Lawmakers on Friday overturned Gov. Kenneth Mapp’s veto of a bill aimed at curbing his emergency powers, giving the Legislature a voice in extended states of emergency that continue beyond 60 days.
Sen. Tregenza Roach’s (I-STT) bill, which is now law, inserts the Legislature into the process of deciding long-term extensions of the state of emergency. The governor would be able to renew an existing state of emergency for another 30 days, giving him a total of 60 days of free rein. After that, the Legislature steps in: the governor would have to appear before the Senate five days before the end of the current state of emergency and justify the extension.
If the Senate fails to convene within five days, the state of emergency can continue. Roach stressed that the bill does not take away governor’s power to declare a state of emergency, saying it is important that that authority remains intact.
Mapp, who has extended the state of emergency 12 times since the 2017 hurricanes, vetoed the bill in a Sept. 25 letter to the senate. According to Mapp, the bill was “irresponsible” and “reeks of politics.” (See Related Links, below.)
“The Virgin Islands of the United States remains under a Presidential State of Emergency,” Mapp wrote. The Presidential State of Emergency exists so federal agencies can respond and assist the people of the Virgin Islands in a more responsive and timely manner. The Virgin Islands’ State of Emergency exists so that we can expedite the procurement process and response to federal imposed cost share deadlines.”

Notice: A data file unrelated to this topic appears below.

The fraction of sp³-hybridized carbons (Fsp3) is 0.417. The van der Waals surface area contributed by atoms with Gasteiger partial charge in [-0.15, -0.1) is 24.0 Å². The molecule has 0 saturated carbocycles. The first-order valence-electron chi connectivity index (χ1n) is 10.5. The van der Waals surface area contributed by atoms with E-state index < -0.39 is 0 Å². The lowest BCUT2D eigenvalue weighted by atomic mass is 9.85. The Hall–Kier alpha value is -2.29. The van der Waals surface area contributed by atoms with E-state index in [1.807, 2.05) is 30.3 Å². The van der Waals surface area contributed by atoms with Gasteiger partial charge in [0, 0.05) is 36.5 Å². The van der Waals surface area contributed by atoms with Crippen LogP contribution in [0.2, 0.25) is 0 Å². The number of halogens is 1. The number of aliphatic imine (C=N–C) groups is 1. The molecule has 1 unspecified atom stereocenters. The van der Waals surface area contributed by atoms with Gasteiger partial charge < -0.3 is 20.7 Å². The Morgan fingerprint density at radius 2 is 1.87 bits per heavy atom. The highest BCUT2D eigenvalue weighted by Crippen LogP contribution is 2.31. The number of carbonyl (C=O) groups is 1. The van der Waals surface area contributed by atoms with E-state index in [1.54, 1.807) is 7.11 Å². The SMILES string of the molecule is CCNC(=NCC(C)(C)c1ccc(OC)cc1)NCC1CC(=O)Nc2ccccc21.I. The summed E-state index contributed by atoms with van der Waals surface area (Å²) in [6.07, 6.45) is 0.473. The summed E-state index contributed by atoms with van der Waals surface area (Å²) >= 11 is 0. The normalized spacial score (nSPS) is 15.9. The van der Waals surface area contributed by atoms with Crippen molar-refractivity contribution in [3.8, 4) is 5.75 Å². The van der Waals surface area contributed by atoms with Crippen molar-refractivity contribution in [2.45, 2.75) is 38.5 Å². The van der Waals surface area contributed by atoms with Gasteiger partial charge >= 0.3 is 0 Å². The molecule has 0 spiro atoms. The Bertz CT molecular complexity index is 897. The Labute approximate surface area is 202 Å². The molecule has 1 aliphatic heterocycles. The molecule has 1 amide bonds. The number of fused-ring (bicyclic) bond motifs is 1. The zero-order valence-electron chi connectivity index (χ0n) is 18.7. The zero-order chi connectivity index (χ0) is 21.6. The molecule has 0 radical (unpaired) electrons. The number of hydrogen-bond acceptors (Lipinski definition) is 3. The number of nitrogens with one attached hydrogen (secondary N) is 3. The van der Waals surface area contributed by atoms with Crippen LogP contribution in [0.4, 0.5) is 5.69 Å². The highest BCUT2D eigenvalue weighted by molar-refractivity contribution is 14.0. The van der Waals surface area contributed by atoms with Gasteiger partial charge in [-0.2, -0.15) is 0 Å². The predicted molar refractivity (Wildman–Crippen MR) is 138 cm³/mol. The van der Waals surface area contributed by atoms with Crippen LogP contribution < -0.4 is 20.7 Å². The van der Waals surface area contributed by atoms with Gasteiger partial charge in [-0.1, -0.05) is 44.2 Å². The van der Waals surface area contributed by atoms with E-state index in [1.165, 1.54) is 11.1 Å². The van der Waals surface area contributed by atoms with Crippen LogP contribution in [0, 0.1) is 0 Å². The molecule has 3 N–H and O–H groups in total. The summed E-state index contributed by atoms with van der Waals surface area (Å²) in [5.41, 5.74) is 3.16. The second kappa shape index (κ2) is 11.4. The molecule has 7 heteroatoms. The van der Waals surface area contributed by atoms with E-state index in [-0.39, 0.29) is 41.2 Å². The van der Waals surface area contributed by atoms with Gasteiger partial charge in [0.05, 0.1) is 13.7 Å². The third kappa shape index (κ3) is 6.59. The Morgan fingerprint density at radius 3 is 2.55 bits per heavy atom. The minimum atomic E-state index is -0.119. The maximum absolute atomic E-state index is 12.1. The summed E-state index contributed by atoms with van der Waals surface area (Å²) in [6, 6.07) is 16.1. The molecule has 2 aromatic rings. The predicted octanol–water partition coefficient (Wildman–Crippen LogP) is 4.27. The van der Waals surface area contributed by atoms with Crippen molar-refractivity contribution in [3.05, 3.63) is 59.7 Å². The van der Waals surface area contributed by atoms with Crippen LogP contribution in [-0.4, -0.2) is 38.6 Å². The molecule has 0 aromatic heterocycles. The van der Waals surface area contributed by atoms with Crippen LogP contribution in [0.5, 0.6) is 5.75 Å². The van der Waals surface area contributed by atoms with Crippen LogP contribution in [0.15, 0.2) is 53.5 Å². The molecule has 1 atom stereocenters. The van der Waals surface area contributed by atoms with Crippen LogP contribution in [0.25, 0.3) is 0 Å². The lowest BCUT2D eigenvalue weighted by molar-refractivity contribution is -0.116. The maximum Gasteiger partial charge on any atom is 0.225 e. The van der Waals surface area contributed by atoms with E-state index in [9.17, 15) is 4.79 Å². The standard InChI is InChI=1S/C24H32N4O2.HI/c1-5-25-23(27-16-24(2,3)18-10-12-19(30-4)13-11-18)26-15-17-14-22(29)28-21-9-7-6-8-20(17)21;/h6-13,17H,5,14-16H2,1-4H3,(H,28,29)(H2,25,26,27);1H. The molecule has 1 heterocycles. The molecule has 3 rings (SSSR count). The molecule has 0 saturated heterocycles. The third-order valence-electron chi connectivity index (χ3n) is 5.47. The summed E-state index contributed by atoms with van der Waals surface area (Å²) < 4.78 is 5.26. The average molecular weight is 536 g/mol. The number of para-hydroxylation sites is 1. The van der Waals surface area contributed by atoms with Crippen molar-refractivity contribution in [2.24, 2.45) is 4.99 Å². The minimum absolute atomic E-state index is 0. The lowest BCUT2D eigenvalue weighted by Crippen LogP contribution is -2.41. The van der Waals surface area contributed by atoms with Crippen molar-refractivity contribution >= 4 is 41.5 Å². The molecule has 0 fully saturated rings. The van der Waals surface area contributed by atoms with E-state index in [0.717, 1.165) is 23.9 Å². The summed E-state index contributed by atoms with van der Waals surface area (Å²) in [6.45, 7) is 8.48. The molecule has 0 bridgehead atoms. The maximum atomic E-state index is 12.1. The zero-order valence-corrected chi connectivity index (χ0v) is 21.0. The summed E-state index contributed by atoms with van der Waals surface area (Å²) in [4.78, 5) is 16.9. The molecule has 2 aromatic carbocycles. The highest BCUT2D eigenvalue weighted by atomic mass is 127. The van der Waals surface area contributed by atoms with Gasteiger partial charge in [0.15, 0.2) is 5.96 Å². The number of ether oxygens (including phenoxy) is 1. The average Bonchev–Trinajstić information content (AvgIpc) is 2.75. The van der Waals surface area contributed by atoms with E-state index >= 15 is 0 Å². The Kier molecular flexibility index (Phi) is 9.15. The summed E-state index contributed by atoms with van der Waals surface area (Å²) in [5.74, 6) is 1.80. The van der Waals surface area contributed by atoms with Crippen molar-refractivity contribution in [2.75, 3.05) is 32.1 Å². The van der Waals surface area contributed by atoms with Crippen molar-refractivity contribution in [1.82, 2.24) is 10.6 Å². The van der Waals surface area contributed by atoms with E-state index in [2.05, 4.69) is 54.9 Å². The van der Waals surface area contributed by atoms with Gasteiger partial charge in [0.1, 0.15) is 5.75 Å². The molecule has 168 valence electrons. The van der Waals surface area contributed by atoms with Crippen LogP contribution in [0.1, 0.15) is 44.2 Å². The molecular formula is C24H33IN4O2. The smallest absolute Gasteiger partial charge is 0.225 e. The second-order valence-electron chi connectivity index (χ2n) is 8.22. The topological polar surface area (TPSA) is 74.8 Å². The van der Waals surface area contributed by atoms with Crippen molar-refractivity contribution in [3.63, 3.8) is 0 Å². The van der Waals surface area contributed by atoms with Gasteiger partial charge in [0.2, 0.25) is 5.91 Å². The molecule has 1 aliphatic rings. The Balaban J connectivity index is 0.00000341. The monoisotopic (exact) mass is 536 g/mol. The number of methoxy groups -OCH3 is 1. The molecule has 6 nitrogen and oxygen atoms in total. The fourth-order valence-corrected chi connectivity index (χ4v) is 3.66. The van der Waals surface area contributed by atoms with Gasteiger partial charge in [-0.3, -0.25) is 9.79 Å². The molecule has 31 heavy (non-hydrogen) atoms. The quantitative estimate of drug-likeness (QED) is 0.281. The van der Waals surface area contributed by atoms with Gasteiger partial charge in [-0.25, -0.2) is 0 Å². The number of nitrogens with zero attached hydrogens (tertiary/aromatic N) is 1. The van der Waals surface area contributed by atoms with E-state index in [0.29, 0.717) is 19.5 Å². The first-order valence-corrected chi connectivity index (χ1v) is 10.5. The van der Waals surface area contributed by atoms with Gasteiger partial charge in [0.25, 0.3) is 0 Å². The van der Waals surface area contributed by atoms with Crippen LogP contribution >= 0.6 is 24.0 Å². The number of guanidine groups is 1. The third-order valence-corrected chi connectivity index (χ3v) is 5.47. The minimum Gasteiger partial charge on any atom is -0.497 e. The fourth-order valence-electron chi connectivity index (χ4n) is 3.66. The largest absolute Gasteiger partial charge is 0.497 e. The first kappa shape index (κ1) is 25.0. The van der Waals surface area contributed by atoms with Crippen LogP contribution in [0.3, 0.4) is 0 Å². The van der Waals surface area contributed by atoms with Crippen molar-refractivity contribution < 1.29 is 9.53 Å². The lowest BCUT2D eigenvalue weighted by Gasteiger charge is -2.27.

Whether or not Mapp will enforce the law, which means going to the senate for approval before declaring a 13th state of emergency, is unclear. In the past, Government House has refused to enforce one successful override of his veto relating to the purchase of Estate Catherineberg.
Roach said the bill rose out of concerns from constituents who have asked him why the state of emergency remains in place almost a year after the hurricanes. Current statutes give the governor the authority to declare a state of emergency and to extend it indefinitely at will.
Along with the declaration come powers that would not be available to him otherwise, including taking any action he deems necessary, suspending statutes describing procedures for conduct of business in the territory, utilizing all available resources, commandeering any private property and compelling evacuations.
Roach has expressed concerns that the governor’s emergency powers are “pretty exhaustive,” as well as the lack of input from the Legislature in the decision to extend states of emergency.
Along with Roach, voting to override the governor’s veto were Sens. Marvin Blyden (D-STT), Dwayne Degraff (D-STT), Jean Forde (D-STT), Novelle Francis (D-STX), Alicia “Chucky” Hansen (I-STX), Myron Jackson (D-STT), Janette Millin Young (D-STT), Positive T.A. Nelson (ICM-STX), Sammuel Sanes (D-STX), and Senator-at-Large Brian Smith. Voting against the override were Sens. Neville James (D-STX), Nereida Rivera-O’Reilly (D-STX), Janelle Sarauw (I-STT) and Kurt Vialet (D-STX).